Clark JM Jazz Mandolin
Tips & Tricks Mel Bay Mandolin Sessions








Sage Wisdom

"Good improvisation communicates harmonic progression melodically. Effective melodies manipulate harmonic content through the use of guide tones and preparatory gravity notes, masterfully woven in systematic tension, release, and transparent harmonic definition."

New from the Will Patton Ensemble,
6th St. Runaround

6th St. Runaround

Will Patton, consummate Gypsy/Choro musician has wowed the mandolin world once again with his fourth masterpiece CD, "6th St. Runaround." Patton has recorded a consistent stream of signature "Django meets Jacob" music for over a decade, and this one further injects, as he confesses to his younger days "prowling around lower Manhattan taking in jazz every night" where he was inspired in paradoxically half-empty clubs by the likes of Bill Evans, Sonny Rollins, Art Farmer. Will muses, "James Moody at Sweet Basil, a late night set on a weeknight--there was a table of good natured hecklers behind us that led to a hilarious exchange from the stage--it was Cecil Taylor and his posse.... I felt like I was in jazz heaven."

The title track "6th Street Runaround" opens with a hard-swinging resolve, immediately establishing the CD's agenda, with the subsequent "Parana" returning to Patton's familiar South American sound. What we really have been eagerly anticipating was his first meeting with Texas Swing/Bebop mandolin authority Paul Glasse on the project's 5th track, "Breakfast Feud." Though the two had only corresponded long distance prior, and are certainly kindred spirits, their "first contact" recording in Austin prior to Summer NAMM 2007 gave the jazz mandolin powerhouses a chance to exchange ideas and commit some excellent playing to hard disk. Glasse, just recovering from a broken wrist six weeks prior clearly "took one for the team" and was still able to coax his signature magic out of his Monteleone A5. It's an interesting study in mandolin sound; in the left channel with Will's classic Teens Gibson A (right for Paul's A); the results are blissfully subtle and ironically commanding for instruments both known more for their sweetness than their gravitas.

Patton's interpretation of the Mercer/Van Huesen classic, "I thought about You," exemplifies his unique ability to fit in with the standard jazz combo, horn (clarinet here), piano, bass. The mandolin undeniably holds it's own within the traditional setting, as it does with the follow up Bud Powell bop familiar "Webb city" in the hollowbody jazz guitar/mandolin duo backed by rhythm section. The album, like the rest of the body of Patton's recordings, is a veritable laboratory of the mandolin's all-too-rarely tapped jazz potential.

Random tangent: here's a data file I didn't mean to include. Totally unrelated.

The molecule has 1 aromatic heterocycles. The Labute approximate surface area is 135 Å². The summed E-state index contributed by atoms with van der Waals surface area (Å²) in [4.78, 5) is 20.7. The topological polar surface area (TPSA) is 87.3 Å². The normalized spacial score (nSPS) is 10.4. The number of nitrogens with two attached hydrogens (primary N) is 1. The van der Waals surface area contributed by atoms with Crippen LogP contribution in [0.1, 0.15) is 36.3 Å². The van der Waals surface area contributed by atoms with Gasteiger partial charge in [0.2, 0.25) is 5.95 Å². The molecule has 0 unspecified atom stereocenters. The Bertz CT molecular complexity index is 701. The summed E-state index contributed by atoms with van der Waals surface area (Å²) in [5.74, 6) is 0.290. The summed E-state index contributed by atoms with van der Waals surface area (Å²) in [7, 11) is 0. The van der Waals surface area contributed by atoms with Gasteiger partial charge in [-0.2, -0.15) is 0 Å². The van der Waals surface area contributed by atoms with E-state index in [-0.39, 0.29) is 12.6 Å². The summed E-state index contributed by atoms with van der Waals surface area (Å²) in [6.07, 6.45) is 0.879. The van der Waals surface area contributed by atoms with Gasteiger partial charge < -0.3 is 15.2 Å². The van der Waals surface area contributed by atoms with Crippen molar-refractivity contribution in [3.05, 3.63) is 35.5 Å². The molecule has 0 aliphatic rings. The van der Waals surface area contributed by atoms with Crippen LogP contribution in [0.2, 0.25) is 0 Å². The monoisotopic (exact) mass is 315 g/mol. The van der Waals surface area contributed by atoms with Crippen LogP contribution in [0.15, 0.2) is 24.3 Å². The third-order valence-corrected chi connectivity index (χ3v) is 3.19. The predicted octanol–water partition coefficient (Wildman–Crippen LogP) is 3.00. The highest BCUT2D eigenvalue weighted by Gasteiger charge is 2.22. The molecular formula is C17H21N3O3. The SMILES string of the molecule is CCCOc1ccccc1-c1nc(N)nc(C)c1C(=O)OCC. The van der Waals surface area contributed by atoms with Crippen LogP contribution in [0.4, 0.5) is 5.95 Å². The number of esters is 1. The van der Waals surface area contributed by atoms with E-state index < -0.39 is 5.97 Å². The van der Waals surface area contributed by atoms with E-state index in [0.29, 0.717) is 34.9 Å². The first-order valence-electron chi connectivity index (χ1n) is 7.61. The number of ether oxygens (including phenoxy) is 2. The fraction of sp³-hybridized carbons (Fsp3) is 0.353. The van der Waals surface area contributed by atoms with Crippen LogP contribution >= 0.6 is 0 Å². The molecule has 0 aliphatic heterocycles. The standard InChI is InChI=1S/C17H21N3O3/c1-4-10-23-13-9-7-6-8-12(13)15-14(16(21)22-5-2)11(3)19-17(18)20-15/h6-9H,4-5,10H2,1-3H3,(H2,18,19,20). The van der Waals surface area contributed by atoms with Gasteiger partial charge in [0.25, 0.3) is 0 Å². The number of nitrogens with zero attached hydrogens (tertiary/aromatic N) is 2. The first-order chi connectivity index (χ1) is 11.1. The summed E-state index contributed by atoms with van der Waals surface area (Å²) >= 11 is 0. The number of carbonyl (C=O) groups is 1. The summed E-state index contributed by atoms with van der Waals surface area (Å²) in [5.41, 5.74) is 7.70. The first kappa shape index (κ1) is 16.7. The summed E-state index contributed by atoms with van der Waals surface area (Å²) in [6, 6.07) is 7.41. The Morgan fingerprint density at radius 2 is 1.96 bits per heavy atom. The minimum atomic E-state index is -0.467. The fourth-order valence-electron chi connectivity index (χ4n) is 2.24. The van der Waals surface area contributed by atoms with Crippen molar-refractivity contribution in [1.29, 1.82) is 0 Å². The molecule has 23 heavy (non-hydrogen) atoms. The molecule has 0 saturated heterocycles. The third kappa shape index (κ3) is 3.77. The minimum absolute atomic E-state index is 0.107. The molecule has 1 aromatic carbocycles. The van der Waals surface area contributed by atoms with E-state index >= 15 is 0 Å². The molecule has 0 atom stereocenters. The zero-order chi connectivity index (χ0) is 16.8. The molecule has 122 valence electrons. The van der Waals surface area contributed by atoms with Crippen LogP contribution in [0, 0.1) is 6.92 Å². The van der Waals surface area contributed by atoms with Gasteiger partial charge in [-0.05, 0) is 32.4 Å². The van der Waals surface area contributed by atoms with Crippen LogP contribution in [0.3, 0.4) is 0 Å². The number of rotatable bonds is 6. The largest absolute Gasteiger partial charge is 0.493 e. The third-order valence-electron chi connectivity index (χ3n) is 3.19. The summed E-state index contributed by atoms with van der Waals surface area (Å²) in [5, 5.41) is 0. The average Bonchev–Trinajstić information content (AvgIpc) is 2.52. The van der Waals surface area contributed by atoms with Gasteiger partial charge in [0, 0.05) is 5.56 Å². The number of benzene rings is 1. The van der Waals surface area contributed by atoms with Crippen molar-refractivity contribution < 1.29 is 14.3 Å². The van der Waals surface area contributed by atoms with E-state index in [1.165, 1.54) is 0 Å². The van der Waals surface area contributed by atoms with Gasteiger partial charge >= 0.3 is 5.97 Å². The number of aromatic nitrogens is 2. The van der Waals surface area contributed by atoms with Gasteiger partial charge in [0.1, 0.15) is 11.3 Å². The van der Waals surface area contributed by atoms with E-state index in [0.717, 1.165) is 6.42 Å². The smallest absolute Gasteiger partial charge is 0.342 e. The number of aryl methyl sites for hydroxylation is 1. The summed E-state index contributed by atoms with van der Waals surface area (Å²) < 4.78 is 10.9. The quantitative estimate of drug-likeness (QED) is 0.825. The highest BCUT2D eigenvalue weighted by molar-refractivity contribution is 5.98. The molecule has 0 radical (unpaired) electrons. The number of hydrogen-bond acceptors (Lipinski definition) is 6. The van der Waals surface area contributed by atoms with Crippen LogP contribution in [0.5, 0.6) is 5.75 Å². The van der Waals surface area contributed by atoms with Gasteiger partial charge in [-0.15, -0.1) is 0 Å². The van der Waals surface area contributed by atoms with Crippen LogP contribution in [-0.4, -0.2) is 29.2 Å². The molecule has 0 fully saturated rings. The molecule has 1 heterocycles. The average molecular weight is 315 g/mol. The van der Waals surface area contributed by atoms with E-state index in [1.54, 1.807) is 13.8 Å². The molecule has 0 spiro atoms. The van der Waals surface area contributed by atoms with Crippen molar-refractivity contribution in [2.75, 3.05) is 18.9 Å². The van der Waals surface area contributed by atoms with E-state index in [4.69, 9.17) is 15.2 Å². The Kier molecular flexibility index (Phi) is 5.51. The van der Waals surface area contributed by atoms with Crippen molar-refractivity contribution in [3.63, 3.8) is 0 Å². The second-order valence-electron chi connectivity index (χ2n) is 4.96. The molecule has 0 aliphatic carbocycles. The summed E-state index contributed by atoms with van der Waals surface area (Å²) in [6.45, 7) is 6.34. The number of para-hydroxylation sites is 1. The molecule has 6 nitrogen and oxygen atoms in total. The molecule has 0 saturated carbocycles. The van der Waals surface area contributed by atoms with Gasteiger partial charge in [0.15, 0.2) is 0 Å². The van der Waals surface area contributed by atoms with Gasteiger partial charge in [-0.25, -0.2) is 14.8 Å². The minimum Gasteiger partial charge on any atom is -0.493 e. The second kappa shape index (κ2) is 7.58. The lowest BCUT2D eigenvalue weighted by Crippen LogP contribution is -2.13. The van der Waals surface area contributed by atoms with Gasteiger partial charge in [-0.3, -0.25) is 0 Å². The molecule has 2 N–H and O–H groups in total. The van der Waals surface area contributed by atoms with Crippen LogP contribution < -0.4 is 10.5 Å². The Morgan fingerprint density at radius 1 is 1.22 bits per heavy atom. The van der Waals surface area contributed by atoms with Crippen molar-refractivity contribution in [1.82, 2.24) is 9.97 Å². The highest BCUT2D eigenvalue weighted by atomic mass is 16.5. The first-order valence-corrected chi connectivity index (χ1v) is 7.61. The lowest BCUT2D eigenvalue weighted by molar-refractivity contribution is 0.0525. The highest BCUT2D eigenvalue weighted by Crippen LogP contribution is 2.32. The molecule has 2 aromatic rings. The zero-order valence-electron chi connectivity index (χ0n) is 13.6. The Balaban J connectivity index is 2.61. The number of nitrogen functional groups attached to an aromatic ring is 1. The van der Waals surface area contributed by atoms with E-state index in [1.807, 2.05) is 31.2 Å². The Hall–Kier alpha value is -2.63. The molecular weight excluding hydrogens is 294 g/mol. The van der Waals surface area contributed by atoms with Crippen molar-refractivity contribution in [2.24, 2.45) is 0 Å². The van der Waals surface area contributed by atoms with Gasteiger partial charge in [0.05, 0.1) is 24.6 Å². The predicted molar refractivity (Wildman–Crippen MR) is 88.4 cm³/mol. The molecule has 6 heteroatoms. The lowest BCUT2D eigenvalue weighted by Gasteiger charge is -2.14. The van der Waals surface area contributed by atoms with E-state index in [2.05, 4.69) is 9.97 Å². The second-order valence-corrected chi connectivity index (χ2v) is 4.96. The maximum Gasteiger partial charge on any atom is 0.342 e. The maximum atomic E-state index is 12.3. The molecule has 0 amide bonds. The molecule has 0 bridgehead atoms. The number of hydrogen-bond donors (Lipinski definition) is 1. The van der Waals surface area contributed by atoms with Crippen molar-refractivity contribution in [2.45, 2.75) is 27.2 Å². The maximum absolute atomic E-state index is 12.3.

The Will Patton Ensemble

While Will's impeccable string improvisation skills dazzle, it's his structural sensibility that hits all cylinders on both cerebral and intuitive levels. Almost a folksinger approach to all of his craftily constructed songs, his original melodies are catchy and infectious. The project had been two years in the planning and though each soloist blows brilliant improvisation, the tunes are executed tightly with consistency and direction. The songs allow the players to breathe, yet the end result never betrays the ensemble's gestalt. Of particular note, daughter Anna's clarinet skills continue to mature and bring the next generation of the Patton genes to the microphone. Her sweet tone and classic jazz sensibility jibe well with the rest of "the boys;" it has to make a father proud.

This is a great collection of songs, and is destined to take its place with his other three projects already in permanent rotation in our stack of most-played CDs.

1. 6th Street Runaround
2. Parana
3. Bess
4. Valse 29
5. Breakfast Feud
6. I Thought About You
7. Webb City
8. Bounce
9. Turbilhao
10. Nick's Tricks
11. Tournez a Trois

Purchase: 6th St. Runaround
Artist Website
Read past review: String Theory

Note: Will Patton has graciously contributed a song demo in our own book support page. If you're currently studying out of "Getting Into Jazz Mandolin," check out his interpretation of "Lydia O'Lydia" on the Webtracks page.

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